today denied the U-turn casts doubt over the rest of the budget. He added: “We want to make sure that Stoke-on-Trent is recognised clearly as a city of sport and we want to make the best use of the assets we have.” Dimensions campaigner Hugh Irvine, who had presented a 7,000plus name petition to the council, said he was “relieved and mystified” by the announcement. He said: “I just wish the council had thought about the plans to close the splash pool a bit more before publishing them. “When we did our own research it quickly became very clear that the cost of closing the pool was at least £1 million, but when we told them, they wouldn’t listen.”

ONLINE TODAY

Our great sports

Do you trust the rest of the budget? Email us at letters@ thesentinel.co.uk

How closure sparked outrage: Page 16; Comment: Page 10

For more stories on the fight to keep the splash pool open, go to www.thisisthe sentinel.co.uk/dimensions

A STORM SEE PAGE 6

To see video showing off the best of Stoke-on-Trent’s sporting talent go to www.thisis thesentinel.co.uk/sportsawards

Staffordshire meeting held four months before the Dimensions closure was even made public state: “City council to develop a swimming contract with Mo in anticipation of future swimming facility shortages.” Meetings between Mr Chaudry and the council were facilitated by then Elected Mayor Mark Meredith, who is now a Labour cabinet member. He and Mr Chaudry, who saw Dimensions as a taxpayer-subsidised competitor to WaterWorld, worked together on the North Staffordshire Regeneration Partnership. Plans were at such an advanced stage that in early 2008 Mr Chaudry was in talks with the council over specific discounts at WaterWorld for city taxpayers and both parties had discussed announcing the scheme. But former council chief executive Steve Robinson later told Mr Chaudry no deal had been agreed, after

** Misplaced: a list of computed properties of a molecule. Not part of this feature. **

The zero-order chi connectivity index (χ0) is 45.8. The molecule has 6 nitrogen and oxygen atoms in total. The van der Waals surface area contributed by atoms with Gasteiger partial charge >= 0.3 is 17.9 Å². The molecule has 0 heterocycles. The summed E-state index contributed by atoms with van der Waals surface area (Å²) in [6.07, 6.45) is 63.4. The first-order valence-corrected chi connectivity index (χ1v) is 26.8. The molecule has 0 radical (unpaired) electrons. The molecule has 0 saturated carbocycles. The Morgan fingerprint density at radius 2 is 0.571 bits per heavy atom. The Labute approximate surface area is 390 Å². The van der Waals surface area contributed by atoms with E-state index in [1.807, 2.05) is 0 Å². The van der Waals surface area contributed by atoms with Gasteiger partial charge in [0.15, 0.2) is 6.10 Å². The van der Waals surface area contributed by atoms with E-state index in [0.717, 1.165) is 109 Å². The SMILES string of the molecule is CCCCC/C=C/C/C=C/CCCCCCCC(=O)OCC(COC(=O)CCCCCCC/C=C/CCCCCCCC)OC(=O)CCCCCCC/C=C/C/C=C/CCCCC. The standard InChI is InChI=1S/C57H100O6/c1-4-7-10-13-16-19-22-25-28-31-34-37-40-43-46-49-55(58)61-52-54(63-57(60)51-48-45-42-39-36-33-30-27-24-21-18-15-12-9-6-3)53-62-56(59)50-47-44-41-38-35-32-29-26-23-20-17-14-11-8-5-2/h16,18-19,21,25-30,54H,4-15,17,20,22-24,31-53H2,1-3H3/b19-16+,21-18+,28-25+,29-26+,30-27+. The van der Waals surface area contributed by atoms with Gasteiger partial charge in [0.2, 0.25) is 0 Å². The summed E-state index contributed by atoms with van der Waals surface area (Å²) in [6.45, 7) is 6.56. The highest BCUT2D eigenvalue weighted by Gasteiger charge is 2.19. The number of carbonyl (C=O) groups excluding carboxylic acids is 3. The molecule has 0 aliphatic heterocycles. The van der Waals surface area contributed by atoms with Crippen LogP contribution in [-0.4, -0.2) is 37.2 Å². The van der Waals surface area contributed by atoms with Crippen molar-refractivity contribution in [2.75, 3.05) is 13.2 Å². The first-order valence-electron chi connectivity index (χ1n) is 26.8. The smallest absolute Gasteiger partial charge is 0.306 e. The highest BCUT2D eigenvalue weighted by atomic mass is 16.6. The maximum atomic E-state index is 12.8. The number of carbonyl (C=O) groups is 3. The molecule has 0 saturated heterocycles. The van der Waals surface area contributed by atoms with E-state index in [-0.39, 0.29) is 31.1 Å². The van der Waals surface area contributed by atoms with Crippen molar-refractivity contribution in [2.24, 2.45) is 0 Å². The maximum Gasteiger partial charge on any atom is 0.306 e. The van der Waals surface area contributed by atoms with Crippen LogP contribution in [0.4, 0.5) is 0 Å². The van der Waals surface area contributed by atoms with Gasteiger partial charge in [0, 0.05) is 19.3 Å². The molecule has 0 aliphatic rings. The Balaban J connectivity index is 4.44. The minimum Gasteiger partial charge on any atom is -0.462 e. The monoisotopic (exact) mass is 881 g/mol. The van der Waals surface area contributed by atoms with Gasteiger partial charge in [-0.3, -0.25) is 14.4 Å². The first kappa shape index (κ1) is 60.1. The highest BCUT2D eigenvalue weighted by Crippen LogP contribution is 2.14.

Mr Meredith made the closure plan public and faced a major backlash. Mr Robinson stated that the elected mayor, individual councillors and officers had no power to agree a deal without wider approval – prompting Mr Chaudry to threaten legal action. The council proposed to shut the pool to save £60,000 a year but withdrew the plans because it said the predicted savings could not be made. More than 7,000 residents had signed a petition against the closure. Mr Chaudry, Mr Meredith and senior councillor Roger Ibbs, who had been involved in the discussions, were later arrested on suspicion of committing various offences, but never charged. The council apologised to Mr Chaudry and paid him £21,850 to drop his legal threat in 2011, conceding simply that discussions had taken place. Mr Meredith said: “I am pleased the full story can now be told.” Mr Chaudry was unavailable for comment. The council was ordered to reveal the documents by an information rights tribunal.

What do you think? Email us at letters@thesentinel.co.uk Confidential documents: See Pages 6 and 7

TRAGEDY: Marilyn Cook died after a house fire in 1992.

Man arrested in America over 1992 murders A FORMER Stoke-on-Trent man has been arrested in the U.S. on suspicion of two murders dating back more than 20 years. The 44-year-old was arrested in connection with the deaths of Marilyn Cook and her son Nicholas Cook, who died following a house fire at their home in Travers Street, Middleport, on April 9, 1992. Despite speaking to more than 5,000 people during an investigation, Staffordshire Police never made an arrest. The suspect will now be extradited to the UK, a process which is expected to take a number of months. Ms Cook, aged 40, and Nicholas, aged 16, lived at the Travers Street property with Steven Hillman, Ms Cook's partner. He survived the fire but suffered serious injuries. He has since died, but not as a result of the blaze. The results of the postmortem examinations for Ms Cook and her son gave their cause of death as smoke inhalation. An inquest held at the time was told that the family had been under pressure to quit their home in the months leading up to the fire, after reportedly struggling with rent payments. The suspect, who was arrested on Tuesday, January 8, is to be extradited after detailed inquiries by Staffordshire Police and the Crown Prosecution Service.